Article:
Colby Hamilton, Writer, WNYC News
Colby Hamilton is a general assignment reporter. He originally joined WNYC as a political blogger. He's a proud graduate of the CUNY Graduate School of Journalism.
In a set of radio interviews with Albany political reporters Fred Dicker of the New York Post and the Capitol Bureau's Susan Arbetter, Governor Andrew Cuomo blasted the Congressional budget deficit "supercommittee" for failing to come up with a plan, which--at least for now--triggers some $1.2 trillion in Federal spending cuts.
"To the extent it roils the financial markets, it roils the New York economy and the New York budget," the Governor said during Dicker's show this morning.
This point speaks to the heart of what Cuomo's office is now worried about. The earlier statements about 155,000 jobs being lost and the cuts to Medicaid and transportation spending are off the table--at least for now. The focus is, first, on the $5 billion over 10 years figure his office put out yesterday. That averages to less than one half of one percent of the state's budget--not a doomsday figure, as I pointed out yesterday.
But it was pointed out by an official in the administration that, last year, Cuomo asked for a 10 percent cut from agencies that resulted in $1.4 billion in savings. The $500 million figure is talking about direct Federal funding into the state's coffers--money that does help with things like infrastructure, education and other important, non-entitlement services.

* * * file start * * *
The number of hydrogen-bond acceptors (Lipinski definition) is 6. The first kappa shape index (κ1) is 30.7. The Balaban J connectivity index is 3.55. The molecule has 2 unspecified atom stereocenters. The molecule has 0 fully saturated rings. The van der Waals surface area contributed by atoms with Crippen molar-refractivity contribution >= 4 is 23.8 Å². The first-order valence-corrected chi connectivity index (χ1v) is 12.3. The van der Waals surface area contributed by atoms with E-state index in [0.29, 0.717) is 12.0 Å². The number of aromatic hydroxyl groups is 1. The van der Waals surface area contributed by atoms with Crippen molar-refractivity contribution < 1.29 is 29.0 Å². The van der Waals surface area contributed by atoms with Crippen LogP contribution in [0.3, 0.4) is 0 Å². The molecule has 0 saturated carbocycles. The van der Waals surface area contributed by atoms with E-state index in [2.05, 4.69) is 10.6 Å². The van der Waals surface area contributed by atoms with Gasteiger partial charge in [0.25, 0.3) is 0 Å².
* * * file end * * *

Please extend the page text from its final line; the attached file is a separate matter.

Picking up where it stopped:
But this isn't the real point of concern. "The $5 billion is the tip of the iceberg," the Cuomo administration official said.
The bigger issue for the Governor's office, which he was point out today, was the broader effect the uncertainty coming out of Washington will have on the economy. The most significant short term issue is with Wall Street.
To the extent this destabilizes the market...it's very bad for us," Cuomo said. As it stands, the Dow Jones Industrial Average is down again today. Continued losses on Wall Street--for good or bad--means less tax revenue for the state, and a grimmer budget situation for next year.
"There's a confidence deficit," he said. That issue, the thinking goes, is more of concern than even the direct cuts we could face if the "sequestration" as it stands ends up lopping a trillion dollars out of the Federal budget. A continued lack of confidence--in government, in the recovery--could lead to more widespread economic problems.
That, again, is how the thinking goes at least. The fact of the matter is, as the Governor stated, no one really knows what's going to happen. Which may be as bad, if not worse, than any agreement the supercommittee could have come up with.